HeartFailure PandemicThe purposeof this paper is to review left sided heart failure. This will includestatistics, predisposing factors, signs and symptoms, diagnostic studies,medical and surgical treatments including nursing care.Description of Left Sided Heart Failure.Left sided heartfailure is a condition that does not allow the heart to fill or pumpeffectively, therefore, the heart can not provide or meet the needs of thebody.
There are two types of left sided heart failure, systolic and diastolic.These conditions lead to a decrease in cardiac output and pulmonary congestion.During systolic heart failure, the heart is unable to contact forcefully and cannoteject enough blood into the circulation system. As a result, there is adecrease in tissue perfusion and a buildup of blood in the pulmonary vessels.During diastolic heart failure the left ventricle is unable to relax andbecomes stiff. The stiffening of the left ventricle prevents it from filling,leading to a decrease in cardiac output. Left sided Heartfailure is the most predominant diagnosis in the United States and it is alsothe leading cause of death amongst all ethnicities.
Over six hundred thousand Americans die fromheart failure each year, with left sided heart failure being the most commontype of heart disease. According to the Washington state department of health,heart failure is the second leading cause of death in the state. Worldwide, there is a forty percent mortalityrate for patients that have been hospitalized with left sided heart failure inthe last five years. Regardless of advances in medicine,treating heart failure has been challenging forphysicians and medical teams (Inamdar.
, 2016). Leftsided Heart failure and its risk factors affect most of the population. The most common risk factors that can betreated or controlled are having high blood pressure, a high cholesterol count,having a sedentary lifestyle, being overweight and following an unhealthy dietwith most of the dietary intake being fats. Smoking, using drugs and consuming alcoholdaily are also risk factors that can be controlled. Factors that can’t becontrolled or treated include age, gender, race, and history of diabetes,anemia, valvular and coronary disease.
African American males and people 65 andolder have the highest incidence of heart failure (Dunley, Weston, Jacobsen,and Rogers 2009). Dueto heart failure being a slow, debilitating disease many Americans ignore thecommon signs and symptoms. A person inthe initial stages of left sided heart failure will lack signs and symptoms dueto the bodies compensation mechanism.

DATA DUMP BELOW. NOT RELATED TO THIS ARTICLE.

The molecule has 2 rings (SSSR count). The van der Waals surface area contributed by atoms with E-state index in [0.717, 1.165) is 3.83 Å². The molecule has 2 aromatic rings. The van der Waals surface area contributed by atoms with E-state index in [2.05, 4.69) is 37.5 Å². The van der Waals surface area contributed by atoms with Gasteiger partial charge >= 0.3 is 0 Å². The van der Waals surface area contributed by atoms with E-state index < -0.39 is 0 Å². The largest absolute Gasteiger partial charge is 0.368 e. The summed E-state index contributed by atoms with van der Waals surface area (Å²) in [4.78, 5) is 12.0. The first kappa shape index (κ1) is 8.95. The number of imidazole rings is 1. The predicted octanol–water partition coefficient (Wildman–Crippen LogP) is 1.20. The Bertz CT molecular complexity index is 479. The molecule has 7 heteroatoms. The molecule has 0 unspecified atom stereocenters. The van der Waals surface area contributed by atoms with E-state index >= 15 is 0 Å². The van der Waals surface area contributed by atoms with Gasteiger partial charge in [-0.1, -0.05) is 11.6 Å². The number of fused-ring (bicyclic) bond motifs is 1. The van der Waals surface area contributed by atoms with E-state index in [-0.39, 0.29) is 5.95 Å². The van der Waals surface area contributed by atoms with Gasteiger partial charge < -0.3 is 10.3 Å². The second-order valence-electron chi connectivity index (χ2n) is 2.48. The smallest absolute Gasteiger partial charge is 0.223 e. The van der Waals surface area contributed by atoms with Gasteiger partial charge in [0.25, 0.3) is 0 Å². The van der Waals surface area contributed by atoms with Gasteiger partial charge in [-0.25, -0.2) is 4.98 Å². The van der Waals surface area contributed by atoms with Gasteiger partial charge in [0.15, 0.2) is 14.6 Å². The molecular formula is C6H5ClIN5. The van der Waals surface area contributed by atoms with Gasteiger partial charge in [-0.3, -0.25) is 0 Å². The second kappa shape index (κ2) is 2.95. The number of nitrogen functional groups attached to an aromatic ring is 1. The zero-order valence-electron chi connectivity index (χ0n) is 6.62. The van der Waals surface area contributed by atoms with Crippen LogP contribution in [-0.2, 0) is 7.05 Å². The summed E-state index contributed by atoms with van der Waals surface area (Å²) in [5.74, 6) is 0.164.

The bodies compensation mechanism includesstimulation of the sympathetic nervous system, the activation of Renin-Angiotensinsystem, and myocardial hypertrophy. Due to a decrease in cardiac output aperson in an advance stage of left sided heart failure will experience,fatigue, excessive amounts of urine output during the day with a decrease atnight, confusion, restlessness, dizziness, a high heart rate, palpitations,pallid skin color, weak peripheral pulses, cool extremities and chest pain. Signsand symptoms that indicate pulmonary congestion are a hacking cough that’susually more severe at bed time, shortness of breath, frothy pink sputum, a lowrespiration rate, and crackles in the lungs on auscultation. Psychosocially, apatient is prone to Anxiety and depression due to the slow progression of thedisease. If a patientpresents with signs and symptoms of left sided heart failure, a physician andmedical team will start by completing a full assessment including medicalhistory, vital signs, a head to toe assessment, laboratory studies, diagnostictests and if needed hemodynamic monitoring. Electrolytes, hemoglobin andhematocrit, B-type natriuretic peptide, urine analysis, and arterial bloodgasses are common laboratory tests drawn if heart failure is suspected.
An imbalance ofElectrolytes such as potassium, sodium, calcium, and magnesium can indicate complicationsdue to left sided heart failure or medications that are used to treat thecondition. To rule out anemia as a causeof heart failure a Hematocrit and hemoglobin can be drawn. A B-Type natriureticpeptide will be elevated due to myocardial injury; however, it is not specificto left sided heart failure. Regardless of specificity it is a lab that is usedperiodically in conjunction with treatment as it will decrease if treatment isworking, A normal range for BNP is 0-100 pg/ml. A urine analysis will show microalbuminuria ifthere is renal function decline due to the decrease in cardiac output andtissue perfusion. Microalbuminuria will usually be present before the elevationof BNP. Arterial blood gasses are important laboratory studies that can showhypoxemia, respiratory and metabolic acidosis or alkalosis. During left sidedheart failure arterial blood gases will usually show hypoxemia as the heart is failingto supply the body with sufficient oxygenated blood.
Imaging studiesare helpful when diagnosing left sided heart failure. X-Ray, CT, and MRI are some of the imaging studiesused. On an X-Ray the heart will appearenlarged or there might be fluid present in the lungs. Liquid contrast might be used before a CT orMRI, as the contrast will help healthcare providers see images better.
After a patient receives contrast for a CT or MRIit is important for nursing staff to encourage fluids to help the kidneys flushthe contrast out. An echocardiogram is atype of ultrasound where soundwaves are used to show the function and structureof the heart. This test is considered thebest diagnostic study when diagnosing left sided heart failure.
Hemodynamic monitoringis a more invasive way to assess cardiac function. This type of monitoring allows for direct assessmentof cardiac output and volume status by monitoring blood pressure and oxygen in theveins, arteries and heart.